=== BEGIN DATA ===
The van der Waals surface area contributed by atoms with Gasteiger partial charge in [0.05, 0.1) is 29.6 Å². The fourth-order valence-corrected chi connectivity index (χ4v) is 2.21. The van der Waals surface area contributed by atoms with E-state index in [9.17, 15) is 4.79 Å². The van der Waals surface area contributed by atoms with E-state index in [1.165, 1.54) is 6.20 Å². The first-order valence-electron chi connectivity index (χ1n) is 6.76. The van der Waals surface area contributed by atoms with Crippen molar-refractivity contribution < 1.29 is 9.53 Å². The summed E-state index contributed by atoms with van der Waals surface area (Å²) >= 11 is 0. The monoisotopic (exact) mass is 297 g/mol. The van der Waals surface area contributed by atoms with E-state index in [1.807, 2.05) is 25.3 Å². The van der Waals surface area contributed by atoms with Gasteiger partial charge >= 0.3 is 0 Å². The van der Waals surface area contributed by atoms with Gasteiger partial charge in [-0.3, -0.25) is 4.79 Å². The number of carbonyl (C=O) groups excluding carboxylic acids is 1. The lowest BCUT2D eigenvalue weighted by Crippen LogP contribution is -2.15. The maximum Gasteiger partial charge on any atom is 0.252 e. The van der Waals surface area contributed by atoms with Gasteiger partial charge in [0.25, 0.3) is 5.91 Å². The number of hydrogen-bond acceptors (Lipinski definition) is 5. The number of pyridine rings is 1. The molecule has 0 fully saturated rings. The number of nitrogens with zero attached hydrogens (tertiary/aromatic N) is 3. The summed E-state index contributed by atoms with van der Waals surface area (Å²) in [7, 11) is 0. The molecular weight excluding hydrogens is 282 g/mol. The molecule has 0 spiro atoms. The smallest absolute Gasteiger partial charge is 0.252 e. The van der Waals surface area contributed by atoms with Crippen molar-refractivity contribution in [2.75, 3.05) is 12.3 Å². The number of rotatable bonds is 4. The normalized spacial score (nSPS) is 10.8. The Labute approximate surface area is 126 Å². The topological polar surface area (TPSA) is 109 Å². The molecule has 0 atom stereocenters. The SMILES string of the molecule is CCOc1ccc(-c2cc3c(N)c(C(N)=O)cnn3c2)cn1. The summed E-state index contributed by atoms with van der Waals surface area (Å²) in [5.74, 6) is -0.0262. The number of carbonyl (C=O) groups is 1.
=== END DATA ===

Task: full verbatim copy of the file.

The van der Waals surface area contributed by atoms with Gasteiger partial charge in [0.05, 0.1) is 29.6 Å². The fourth-order valence-corrected chi connectivity index (χ4v) is 2.21. The van der Waals surface area contributed by atoms with E-state index in [9.17, 15) is 4.79 Å². The van der Waals surface area contributed by atoms with E-state index in [1.165, 1.54) is 6.20 Å². The first-order valence-electron chi connectivity index (χ1n) is 6.76. The van der Waals surface area contributed by atoms with Crippen molar-refractivity contribution < 1.29 is 9.53 Å². The summed E-state index contributed by atoms with van der Waals surface area (Å²) >= 11 is 0. The monoisotopic (exact) mass is 297 g/mol. The van der Waals surface area contributed by atoms with E-state index in [1.807, 2.05) is 25.3 Å². The van der Waals surface area contributed by atoms with Gasteiger partial charge >= 0.3 is 0 Å². The van der Waals surface area contributed by atoms with Gasteiger partial charge in [-0.3, -0.25) is 4.79 Å². The number of carbonyl (C=O) groups excluding carboxylic acids is 1. The lowest BCUT2D eigenvalue weighted by Crippen LogP contribution is -2.15. The maximum Gasteiger partial charge on any atom is 0.252 e. The van der Waals surface area contributed by atoms with Gasteiger partial charge in [0.25, 0.3) is 5.91 Å². The number of hydrogen-bond acceptors (Lipinski definition) is 5. The number of pyridine rings is 1. The molecule has 0 fully saturated rings. The number of nitrogens with zero attached hydrogens (tertiary/aromatic N) is 3. The summed E-state index contributed by atoms with van der Waals surface area (Å²) in [7, 11) is 0. The molecular weight excluding hydrogens is 282 g/mol. The molecule has 0 spiro atoms. The smallest absolute Gasteiger partial charge is 0.252 e. The van der Waals surface area contributed by atoms with Crippen molar-refractivity contribution in [2.75, 3.05) is 12.3 Å². The number of rotatable bonds is 4. The normalized spacial score (nSPS) is 10.8. The Labute approximate surface area is 126 Å². The topological polar surface area (TPSA) is 109 Å². The molecule has 0 atom stereocenters. The SMILES string of the molecule is CCOc1ccc(-c2cc3c(N)c(C(N)=O)cnn3c2)cn1. The summed E-state index contributed by atoms with van der Waals surface area (Å²) in [5.74, 6) is -0.0262. The number of carbonyl (C=O) groups is 1.